Depression is common in people with Parkinson's disease and contributes to faster physical and mental decline, but it is often overlooked and undertreated. The good news is that participating in cognitive-behavioral therapy by telephone may be effective in reducing depression symptoms for people with Parkinson's, according to a study published in the April 1, 2020, online issue of Neurology®, the medical journal of the American Academy of Neurology.
Smokers who received smoking cessation counseling and used electronic cigarettes (e-cigarettes) containing nicotine were more than twice as likely to successfully quit smoking compared to those who received counseling but did not use e-cigarettes, in a clinical trial presented at the American College of Cardiology's Annual Scientific Session Together with World Congress of Cardiology (ACC.20/WCC).
A study published in PLOS ONE showed that an internet-based version of Harvard's Mind/Body Program for Fertility achieved results similar to the in-person program, more than doubling pregnancy rates for women experiencing infertility, compared with a control group. The findings are significant because women in infertility treatment tend not to access in-person counseling and often give up on their dream of having a child.
A fascinating new study has shown that the duration of a text-based counseling session, the length of the counselor's messages, and quick response time by the counselor are important factors in determining the impact of counseling.
Excessive or uncontrolled buying or shopping is a highly prevalent, disabling and growing problem, yet measuring the extent and effects of this significant psychological problem and social issue remains problematic. Buying-Shopping Disorder has not been formally accepted as a separate diagnosis, but a research team led by Flinders University has developed diagnostic criteria that can apply a measurable scale of excessive buying.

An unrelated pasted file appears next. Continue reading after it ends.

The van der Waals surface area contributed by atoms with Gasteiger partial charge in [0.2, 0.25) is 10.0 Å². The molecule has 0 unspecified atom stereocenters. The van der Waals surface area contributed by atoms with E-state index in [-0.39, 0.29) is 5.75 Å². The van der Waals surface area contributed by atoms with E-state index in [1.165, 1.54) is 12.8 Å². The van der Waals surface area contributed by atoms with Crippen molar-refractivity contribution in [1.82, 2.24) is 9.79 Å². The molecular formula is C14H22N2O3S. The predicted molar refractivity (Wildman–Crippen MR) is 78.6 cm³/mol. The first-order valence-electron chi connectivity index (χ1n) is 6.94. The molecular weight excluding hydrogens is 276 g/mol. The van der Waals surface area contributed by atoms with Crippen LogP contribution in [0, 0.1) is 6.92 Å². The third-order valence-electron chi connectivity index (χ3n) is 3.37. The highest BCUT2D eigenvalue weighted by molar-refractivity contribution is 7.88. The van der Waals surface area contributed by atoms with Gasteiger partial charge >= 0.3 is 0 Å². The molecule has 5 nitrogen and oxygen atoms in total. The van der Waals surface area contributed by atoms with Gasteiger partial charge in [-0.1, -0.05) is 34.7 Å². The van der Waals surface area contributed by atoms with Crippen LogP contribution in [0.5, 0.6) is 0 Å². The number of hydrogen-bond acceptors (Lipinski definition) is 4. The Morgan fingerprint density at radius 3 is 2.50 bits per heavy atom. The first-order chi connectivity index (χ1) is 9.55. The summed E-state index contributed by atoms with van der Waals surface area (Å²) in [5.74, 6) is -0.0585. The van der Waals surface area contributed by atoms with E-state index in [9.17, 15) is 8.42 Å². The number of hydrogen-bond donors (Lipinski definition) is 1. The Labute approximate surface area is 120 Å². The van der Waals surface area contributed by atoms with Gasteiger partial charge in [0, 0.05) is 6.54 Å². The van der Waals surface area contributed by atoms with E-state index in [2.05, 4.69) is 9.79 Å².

A new study has shown that experiencing personalized experiences in a virtual reality setting can improve affect among university students.
A better understanding of the lived experience of people with schizophrenia would enable clinicians to help patients live with their condition, alongside treating symptoms with medication and psychotherapy, say experts at the University of Birmingham.
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Intensive behavioral therapy (IBT) combined with liraglutide 3.0 mg (Saxenda) can produce clinically-meaningful weight loss in patients who receive the treatment in predominantly primary care settings, according to a study published online in Obesity, the flagship journal of The Obesity Society. The study is the first multi-site evaluation of the efficacy of IBT based on a treatment visit schedule covered by the Centers for Medicare and Medicaid Services (CMS).
A new study in the journal Family Practice indicates that intensive behavioral therapy from dietitians may be a very effective ways for older Americans to lose weight.